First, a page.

We are—myself included—stuck in a box—the box of the “momentum of history.” The box which lulls us to complacency by whispering, “Things will somehow sort themselves out. The state will ride to the rescue. Washington will come to the rescue. America will prosper again, like the 50s and 60s.”
Meanwhile, the grim reaper named Reality carries on its business. Talk to Dick LaVigne about how many kids are hungry—hungry on week nights and especially weekends. Talk to Tim Lashomb about the Dept of Social Services and its multiplying duties and mouths to feed and people to house. Talk to Tom Leitz about Medicaid and other county services.
Then there’s Joe Selenski, a candidate for sainthood. Joe and Linda who have been housing the homeless for years—housing and teaching them skills and giving them hope. Now, Joe heads Comlinks, that worthy and essential institution which is unraveling, disbanding, despite the board’s heroic efforts to save it.
Joe knows the numbers of homeless and destitute are swelling alarmingly—right here in River City Malone. Catholic Charities, Comlinks, various food pantries, Emma’s Soup Kitchen (Methodist Church), Barnabas House—can’t keep up with the demand, the need.
Truth be told, they see just a fraction of it—but God bless them for looking and listening. And for doing something.
It’s late. Guess I’ll dream for a while.
My brain feels tortured.
I find myself alone again.
Watch that candle til it dies. Sitting in this chair. The candle cries.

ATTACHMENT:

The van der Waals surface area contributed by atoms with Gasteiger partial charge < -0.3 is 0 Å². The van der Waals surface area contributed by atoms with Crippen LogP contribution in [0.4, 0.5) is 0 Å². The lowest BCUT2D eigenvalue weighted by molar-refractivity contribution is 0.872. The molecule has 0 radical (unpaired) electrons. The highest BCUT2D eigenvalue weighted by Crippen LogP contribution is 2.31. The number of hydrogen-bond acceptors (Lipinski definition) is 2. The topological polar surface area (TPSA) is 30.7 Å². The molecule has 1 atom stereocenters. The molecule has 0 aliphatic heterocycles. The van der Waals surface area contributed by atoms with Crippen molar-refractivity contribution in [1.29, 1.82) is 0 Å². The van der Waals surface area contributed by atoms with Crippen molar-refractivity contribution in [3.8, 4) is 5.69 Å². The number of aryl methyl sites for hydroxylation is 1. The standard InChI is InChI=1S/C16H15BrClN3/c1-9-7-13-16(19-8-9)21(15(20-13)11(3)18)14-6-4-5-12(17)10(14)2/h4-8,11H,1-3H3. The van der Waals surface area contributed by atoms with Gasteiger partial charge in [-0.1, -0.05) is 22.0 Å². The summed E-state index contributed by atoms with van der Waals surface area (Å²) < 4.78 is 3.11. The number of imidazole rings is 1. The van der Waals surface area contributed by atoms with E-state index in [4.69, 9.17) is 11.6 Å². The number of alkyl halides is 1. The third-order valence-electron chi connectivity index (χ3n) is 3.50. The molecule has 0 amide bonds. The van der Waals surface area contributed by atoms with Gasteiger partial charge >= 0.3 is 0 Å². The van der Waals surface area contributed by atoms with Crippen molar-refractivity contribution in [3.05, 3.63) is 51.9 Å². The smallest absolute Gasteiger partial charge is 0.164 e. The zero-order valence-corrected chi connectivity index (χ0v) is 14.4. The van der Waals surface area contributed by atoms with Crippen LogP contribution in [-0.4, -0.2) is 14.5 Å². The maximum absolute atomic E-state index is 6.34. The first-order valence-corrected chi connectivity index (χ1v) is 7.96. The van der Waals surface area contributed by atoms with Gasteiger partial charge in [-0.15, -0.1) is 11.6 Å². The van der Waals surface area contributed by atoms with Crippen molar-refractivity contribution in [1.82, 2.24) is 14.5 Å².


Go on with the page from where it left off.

I find myself alone again.
The candle burns. Feel the fire. Gentle wind turns.
I find myself alone again
My wife and I own a medical office. (She’s the doc; I’m the business manager.) We see it in our patients. Out of work. Or “not enough work to pay the bills.” I refer to middle class people; people who formerly had no worries about employment, job security, a paycheck to cover bills. It’s different, now. They’re frightened—for the first time in their lives. Quietly frightened. And rightly so.
Hence, “All hands on deck!” We are a community, like the vessel “Malone.” We must pool our resources and abilities and minds and figure out how to keep going.
First, get rid of the burdensome cargo which is sinking us, the cargo called “complacency” and, “Don’t worry, something will come down Route 11 and solve our problems.” (Do people, who still think like that, really understand how broke America is? Consider the federal debt. Consider the NYS debt. Consider the shrinking sources of tax revenues—everywhere across America. It’s a sobering “thought exercise,” as Einstein was fond of saying.)
“All hands on deck!” We have buildings to repair. (Notice the hammer, above.) We have buildings to take down. We have buildings to paint. We have apartments and homes to make into decent, humane living spaces—yes, for other people. It does not matter that you or I don’t own these buildings; we need to do this for the community. Do it for neighborhoods. Do it for Main Street. Do it for the foundering ship, “Malone.” Get the owner’s permission and work on these as a community.
We have all the skills, the “know-how,” the ability to perform this task. We have at our disposal more than just a hammer; we’ve got every tool imaginable: